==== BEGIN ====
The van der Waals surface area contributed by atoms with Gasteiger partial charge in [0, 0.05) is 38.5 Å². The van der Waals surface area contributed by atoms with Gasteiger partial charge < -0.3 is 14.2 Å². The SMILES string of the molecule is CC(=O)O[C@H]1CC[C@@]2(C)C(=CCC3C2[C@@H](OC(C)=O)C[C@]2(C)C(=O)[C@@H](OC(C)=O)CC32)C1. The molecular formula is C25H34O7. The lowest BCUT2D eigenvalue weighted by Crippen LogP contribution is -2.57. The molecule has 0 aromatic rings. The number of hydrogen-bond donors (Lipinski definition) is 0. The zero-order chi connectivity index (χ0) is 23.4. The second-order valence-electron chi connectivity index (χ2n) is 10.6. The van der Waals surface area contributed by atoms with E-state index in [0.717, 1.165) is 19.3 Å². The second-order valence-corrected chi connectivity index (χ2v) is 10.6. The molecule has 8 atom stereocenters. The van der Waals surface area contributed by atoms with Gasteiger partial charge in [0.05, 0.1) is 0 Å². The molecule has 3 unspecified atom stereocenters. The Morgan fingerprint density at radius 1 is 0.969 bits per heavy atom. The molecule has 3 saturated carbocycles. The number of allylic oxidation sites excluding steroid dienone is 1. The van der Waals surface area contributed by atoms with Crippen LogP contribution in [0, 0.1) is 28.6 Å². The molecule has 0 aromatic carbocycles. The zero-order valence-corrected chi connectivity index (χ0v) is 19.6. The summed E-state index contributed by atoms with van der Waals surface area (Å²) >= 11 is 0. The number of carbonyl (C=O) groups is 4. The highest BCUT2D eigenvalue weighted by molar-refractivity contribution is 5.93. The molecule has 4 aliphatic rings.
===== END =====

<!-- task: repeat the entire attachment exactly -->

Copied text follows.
The van der Waals surface area contributed by atoms with Gasteiger partial charge in [0, 0.05) is 38.5 Å². The van der Waals surface area contributed by atoms with Gasteiger partial charge < -0.3 is 14.2 Å². The SMILES string of the molecule is CC(=O)O[C@H]1CC[C@@]2(C)C(=CCC3C2[C@@H](OC(C)=O)C[C@]2(C)C(=O)[C@@H](OC(C)=O)CC32)C1. The molecular formula is C25H34O7. The lowest BCUT2D eigenvalue weighted by Crippen LogP contribution is -2.57. The molecule has 0 aromatic rings. The number of hydrogen-bond donors (Lipinski definition) is 0. The zero-order chi connectivity index (χ0) is 23.4. The second-order valence-electron chi connectivity index (χ2n) is 10.6. The van der Waals surface area contributed by atoms with E-state index in [0.717, 1.165) is 19.3 Å². The second-order valence-corrected chi connectivity index (χ2v) is 10.6. The molecule has 8 atom stereocenters. The van der Waals surface area contributed by atoms with Gasteiger partial charge in [0.05, 0.1) is 0 Å². The molecule has 3 unspecified atom stereocenters. The Morgan fingerprint density at radius 1 is 0.969 bits per heavy atom. The molecule has 3 saturated carbocycles. The number of allylic oxidation sites excluding steroid dienone is 1. The van der Waals surface area contributed by atoms with Crippen LogP contribution in [0, 0.1) is 28.6 Å². The molecule has 0 aromatic carbocycles. The zero-order valence-corrected chi connectivity index (χ0v) is 19.6. The summed E-state index contributed by atoms with van der Waals surface area (Å²) >= 11 is 0. The number of carbonyl (C=O) groups is 4. The highest BCUT2D eigenvalue weighted by molar-refractivity contribution is 5.93. The molecule has 4 aliphatic rings.